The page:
A hybrid puffin species was born with climate warming | Polarjournal
Puffins belong to the alcid family. Puffins belong to the Alcidae family. These cute birds are very popular with the general public for their pretty colorful beaks and the patterns around their eyes that give them a clownish look. Atlantic puffins live only in the North Atlantic, with populations in Northern Europe and North America. Puffin numbers are estimated at between 12 and 14 million. Image: Mirjana Binggeli

Due to global warming, two subspecies of puffins mixed at the beginning of the last century, creating a hybrid species.

These are the conclusions of a study published last week in the journal Science Advances by a team of scientists from the University of Oslo. And the cause of this hybridization is to be found in the premises of global warming.

To arrive at these results, the researchers examined the genome of puffins from Bjørnøya, an island around 225 km south of the Svalbard archipelago. They discovered that the puffins that live there are the result of a hybridization process that began in 1910.

North Atlantic puffins are divided into three subspecies. F. a. naumanni found in the High Arctic, Svalbard, eastern Greenland and the northern Baffin Sea. In the rest of the Arctic, notably in Iceland, on the west coast of Greenland and in the north of the American and European continents, the subspecies F. a. arctica which is present. Finally, F. a. grabae is located in the United Kingdom and northern France. Genetic analysis revealed that these three species began to diverge from each other 40,000 years ago. Each of them then evolved independently on different North Atlantic islands.

Then, at the beginning of the 20th century, the species was present in the High Arctic, F. a. naumanni has moved south: “[…] the hybridization between the High Arctic, large-bodied subspecies F. a. naumanni and the temperate, smaller-sized subspecies F. a. arctica began as recently as six generations ago due to an unexpected southward range expansion of F. a. naumanni.” , reveal the authors.

The map shows the ranges of the three Atlantic puffin subspecies. The window on the right shows the main study area featuring the Bjørnøya hybrid population. Sampling dates are indicated in brackets. Map: Oliver Kersten et al.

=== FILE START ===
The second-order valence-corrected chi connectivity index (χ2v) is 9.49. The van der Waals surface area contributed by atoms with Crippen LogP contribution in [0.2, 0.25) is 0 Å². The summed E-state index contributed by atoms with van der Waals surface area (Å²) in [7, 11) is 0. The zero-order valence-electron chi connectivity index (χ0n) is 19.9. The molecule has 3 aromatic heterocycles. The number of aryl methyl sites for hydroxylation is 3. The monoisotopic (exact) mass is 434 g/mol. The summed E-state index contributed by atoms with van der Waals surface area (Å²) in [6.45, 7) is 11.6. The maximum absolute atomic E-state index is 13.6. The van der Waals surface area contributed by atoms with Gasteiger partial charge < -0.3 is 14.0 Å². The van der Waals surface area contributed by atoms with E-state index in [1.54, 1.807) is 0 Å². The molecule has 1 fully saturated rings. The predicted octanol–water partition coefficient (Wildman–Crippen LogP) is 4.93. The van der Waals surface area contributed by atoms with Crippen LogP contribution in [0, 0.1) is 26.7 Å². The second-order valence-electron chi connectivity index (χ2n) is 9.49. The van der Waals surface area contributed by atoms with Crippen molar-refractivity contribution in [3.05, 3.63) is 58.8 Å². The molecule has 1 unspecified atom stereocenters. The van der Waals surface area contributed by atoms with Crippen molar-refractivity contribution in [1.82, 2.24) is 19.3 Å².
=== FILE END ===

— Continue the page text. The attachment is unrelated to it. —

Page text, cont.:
Scientists believe that global warming is the cause of this southward migration. A warming that pushes flora and fauna towards more favorable environments, increasing the potential for hybridization between species or populations of the same species.

At the start of the 19th century, the West began its industrial revolution and started emitting large quantities of greenhouse gases into the atmosphere. Without knowing it, mankind had just laid the foundations for what would become, two centuries later, the greatest threat to its survival and that of other animal and plant species. For puffins, however, the effects of global warming would have been felt a century after the start of the Industrial Revolution, pushing the northern Arctic colonies further south. However, the researchers do not know whether the reason for this shift is linked to a change in temperature or a disruption in the food chain.

The puffins of Bjørnøya are no different from the puffins of the rest of the North Atlantic. However, genetic analysis has revealed that they are the result of hybridization between two subspecies. Image : Gary Bembridge from London, UK, via Wikimedia Commons

But the authors’ observations don’t stop there. They found that the three subspecies that make up the North Atlantic puffin population have lost their genetic diversity over the last century. This is bad news when you consider that a reduction in diversity has a negative impact on reproduction and resistance to disease and parasites.

Species are also more fragile in the face of climate change. “The Atlantic puffin is currently designated as “vulnerable” to extinction globally and “endangered” in Europe.” Oliver Kersten, a postdoctoral fellow in the Department of Biosciences at the University of Oslo and lead author of the article. “Notably, the once world’s largest colony at Røst (Norway) has lost more than 80% of its breeding pairs during the past 40 years. Similarly, Icelandic and Faroese puffins have experienced low productivity and negative population growth since 2003. These population declines have at least in part been ascribed to changes in prey availability as a result of climate change and overfishing.”

Mirjana Binggeli, PolarJournal

Link to study: Oliver Kersten et al, Hybridization of Atlantic shearwaters in the Arctic coincides with 20th-century climate change.Sci. Adv. 9,eadh1407(2023).DOI:10.1126/sciadv.adh1407

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